Introduction: How to Make a Low Poly Image (with Gimp)
Ok, this Instructable is a step-by-step tutorial how to make a low-poly image using the program Gimp. Gimp is a free photoshop program for the Mac. This is easier than it looks, even for beginners. If you've only used Gimp once or twice, I'll be trying to make things as simple as possible. Good luck, and have fun!
Step 1: Choose Your Image
For the purposes of this Instructable, I'm going to cut out the main subject, and make the background a solid color. Doing so makes it less confusing to the viewer, and brings the attention to the subject.
You should choose a reletively high-quality photo (if you can see the individual pixels, that's not usually a good thing). Making sure your subject has multiple colors, or shades of colors, is important, which you'll see why later on. You'll also want a pretty large subject (don't choose a person standing at the edge of the frame in the distance, for example). Faces turn out extremely cool looking with this edit, so that's what I'm going to use.
Step 2: Open Your Image in Gimp
Ok, for you experts out there, I'm sorry if this Instructable is a little boring, but in case people don't know how to do it I'll just put this in there.
Open the application, then go in the top left corner, select "File" then "Open". A box will pop up, now you can select your photo.
Step 3: The Tools
The main tools we will be using will be the lasso tool and the eye dropper tool. I don't know if that's actually what they're called but that's what we'll be calling them in this Instructable. We will also be using a few keyboard shortcuts.
Step 4: Lasso It!
Use the lasso tool to "lasso" a little triangle.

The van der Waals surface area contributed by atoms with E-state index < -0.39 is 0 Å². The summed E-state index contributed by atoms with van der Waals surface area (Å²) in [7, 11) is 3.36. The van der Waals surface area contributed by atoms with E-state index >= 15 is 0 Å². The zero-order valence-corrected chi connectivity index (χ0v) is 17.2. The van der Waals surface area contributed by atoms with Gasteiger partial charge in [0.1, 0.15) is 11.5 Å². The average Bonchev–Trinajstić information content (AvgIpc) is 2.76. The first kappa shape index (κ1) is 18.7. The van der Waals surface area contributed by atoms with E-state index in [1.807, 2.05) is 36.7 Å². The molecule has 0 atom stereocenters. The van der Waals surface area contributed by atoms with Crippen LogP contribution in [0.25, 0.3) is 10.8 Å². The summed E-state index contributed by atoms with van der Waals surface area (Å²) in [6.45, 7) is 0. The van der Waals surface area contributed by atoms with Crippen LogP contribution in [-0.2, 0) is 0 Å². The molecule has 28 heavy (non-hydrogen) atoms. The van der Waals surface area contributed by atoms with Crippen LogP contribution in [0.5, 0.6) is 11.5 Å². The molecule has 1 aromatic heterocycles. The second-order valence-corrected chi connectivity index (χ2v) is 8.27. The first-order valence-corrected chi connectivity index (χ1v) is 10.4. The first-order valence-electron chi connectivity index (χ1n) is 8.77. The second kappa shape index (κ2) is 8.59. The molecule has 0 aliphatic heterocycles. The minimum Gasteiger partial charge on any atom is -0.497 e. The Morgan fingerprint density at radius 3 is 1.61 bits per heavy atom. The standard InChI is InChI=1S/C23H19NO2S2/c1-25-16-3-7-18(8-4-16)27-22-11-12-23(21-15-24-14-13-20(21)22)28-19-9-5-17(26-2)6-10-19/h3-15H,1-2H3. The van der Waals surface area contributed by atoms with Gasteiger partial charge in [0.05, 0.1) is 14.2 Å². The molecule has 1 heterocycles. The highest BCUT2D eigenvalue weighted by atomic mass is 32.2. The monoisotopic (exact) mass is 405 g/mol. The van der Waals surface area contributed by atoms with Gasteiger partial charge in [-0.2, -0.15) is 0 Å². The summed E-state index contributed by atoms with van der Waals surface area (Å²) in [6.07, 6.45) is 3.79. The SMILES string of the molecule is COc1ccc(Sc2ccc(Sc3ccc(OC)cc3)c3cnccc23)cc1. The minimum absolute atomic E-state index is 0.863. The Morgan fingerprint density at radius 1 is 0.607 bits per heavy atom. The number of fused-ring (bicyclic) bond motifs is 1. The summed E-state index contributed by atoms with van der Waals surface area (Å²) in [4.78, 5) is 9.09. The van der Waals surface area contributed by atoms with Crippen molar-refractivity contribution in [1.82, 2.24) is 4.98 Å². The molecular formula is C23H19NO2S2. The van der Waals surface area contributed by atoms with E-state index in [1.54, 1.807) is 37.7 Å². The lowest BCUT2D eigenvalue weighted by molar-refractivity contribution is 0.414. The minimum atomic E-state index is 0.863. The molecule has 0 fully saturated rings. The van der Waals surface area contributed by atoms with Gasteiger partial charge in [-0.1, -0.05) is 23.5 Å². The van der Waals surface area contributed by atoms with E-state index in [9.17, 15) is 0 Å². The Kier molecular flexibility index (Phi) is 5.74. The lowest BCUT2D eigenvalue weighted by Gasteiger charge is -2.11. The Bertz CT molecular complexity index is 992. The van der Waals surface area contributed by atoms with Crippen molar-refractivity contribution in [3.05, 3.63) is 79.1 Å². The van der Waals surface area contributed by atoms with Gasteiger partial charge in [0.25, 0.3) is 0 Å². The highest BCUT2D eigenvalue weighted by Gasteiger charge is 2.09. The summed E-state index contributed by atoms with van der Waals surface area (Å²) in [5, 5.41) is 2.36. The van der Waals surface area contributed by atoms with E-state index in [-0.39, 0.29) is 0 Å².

Step 5: Select Your Color
Use the eyedropper tool to select the main color in the area that you just selected with the lasso. This now becomes the foreground color.
Step 6: Fill It With the Color
Use the keyboard shortcut ("command" and ",") to fill that little triangle with the color you just selected. What you're actually doing is filling the area with the foreground color (which is what you just selected using the eyedropper tool), which you can also do under the edit tab.
Step 7: Repeat!
You just need to repeat steps 5 and 6 until your entire subject is filled in. Try to make the triangles next to each other slightly different colors, so you can tell they're separate. This takes practice, so believe it or not, your triangles will get better as you do more of them.
Step 8: Cut Out the Whole Image (Pt. 1)
Finally done with your triangles? Well, you're not done yet! Just a few more steps. To cut out the image you just made, right click on the image's little bar in the box on the right hand side. That doesn't make sense but I don't know what it's called, so whatever. Just look at the picture. Click "Add Alpha Channel". If it somehow already has one added, great. This adds a layer of translucency to the image.
Step 9: Cut Out the Whole Image (Pt. 2)
Now take your lasso tool, and carefully select the outside of the entire image.
Step 10: Cut Out the Whole Image (Pt. 3)
Now you need to go into the "Select" option in the top right hand corner, and choose "Invert".
Step 11: Actually Cut It Out
Now use the keyboard shortcut ("command" and "x") this will cut out the area around your image, leaving just your subject.
Step 12: Make Your Background!
Fun part: making the background! First, choose your background color. Look down at the bottom of the toolbox (the thing on the left). You will see whatever color you last used. Click the color UNDER it (which should be black or white) and choose the color you want for the background. You'll need to add a layer in the box on the right hand side, click that little folder. Then choose "background color" under the "Layer Fill Type" section and click ok.
Step 13: Put It in the Back
Click and drag it behind your main image.
Step 14: Save It!
You're done! You made a really cool low-poly image! Good job! Make sure you save your image (you don't want to lose all that hard work). Thanks for reading, I hope you enjoyed it!
Participated in the
Beyond the Comfort Zone Contest